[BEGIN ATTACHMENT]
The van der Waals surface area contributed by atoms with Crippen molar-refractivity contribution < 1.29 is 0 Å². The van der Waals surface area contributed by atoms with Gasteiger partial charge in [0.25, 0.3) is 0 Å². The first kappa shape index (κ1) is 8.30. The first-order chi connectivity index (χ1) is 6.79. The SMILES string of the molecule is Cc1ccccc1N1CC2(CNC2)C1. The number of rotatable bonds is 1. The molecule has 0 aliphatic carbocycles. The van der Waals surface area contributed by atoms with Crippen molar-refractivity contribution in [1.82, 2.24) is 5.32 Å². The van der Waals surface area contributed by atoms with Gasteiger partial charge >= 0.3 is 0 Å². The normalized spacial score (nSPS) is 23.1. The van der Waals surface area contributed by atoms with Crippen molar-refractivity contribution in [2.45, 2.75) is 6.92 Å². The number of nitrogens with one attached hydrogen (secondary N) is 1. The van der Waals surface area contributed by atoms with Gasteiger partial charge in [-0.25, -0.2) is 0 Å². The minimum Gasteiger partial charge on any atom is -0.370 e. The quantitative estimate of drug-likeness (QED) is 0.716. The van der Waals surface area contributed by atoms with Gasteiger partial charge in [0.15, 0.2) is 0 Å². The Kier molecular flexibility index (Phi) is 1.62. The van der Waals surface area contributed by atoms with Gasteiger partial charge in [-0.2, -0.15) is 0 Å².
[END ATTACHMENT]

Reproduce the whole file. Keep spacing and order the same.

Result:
The van der Waals surface area contributed by atoms with Crippen molar-refractivity contribution < 1.29 is 0 Å². The van der Waals surface area contributed by atoms with Gasteiger partial charge in [0.25, 0.3) is 0 Å². The first kappa shape index (κ1) is 8.30. The first-order chi connectivity index (χ1) is 6.79. The SMILES string of the molecule is Cc1ccccc1N1CC2(CNC2)C1. The number of rotatable bonds is 1. The molecule has 0 aliphatic carbocycles. The van der Waals surface area contributed by atoms with Crippen molar-refractivity contribution in [1.82, 2.24) is 5.32 Å². The van der Waals surface area contributed by atoms with Gasteiger partial charge >= 0.3 is 0 Å². The normalized spacial score (nSPS) is 23.1. The van der Waals surface area contributed by atoms with Crippen molar-refractivity contribution in [2.45, 2.75) is 6.92 Å². The number of nitrogens with one attached hydrogen (secondary N) is 1. The van der Waals surface area contributed by atoms with Gasteiger partial charge in [-0.25, -0.2) is 0 Å². The minimum Gasteiger partial charge on any atom is -0.370 e. The quantitative estimate of drug-likeness (QED) is 0.716. The van der Waals surface area contributed by atoms with Gasteiger partial charge in [0.15, 0.2) is 0 Å². The Kier molecular flexibility index (Phi) is 1.62. The van der Waals surface area contributed by atoms with Gasteiger partial charge in [-0.2, -0.15) is 0 Å².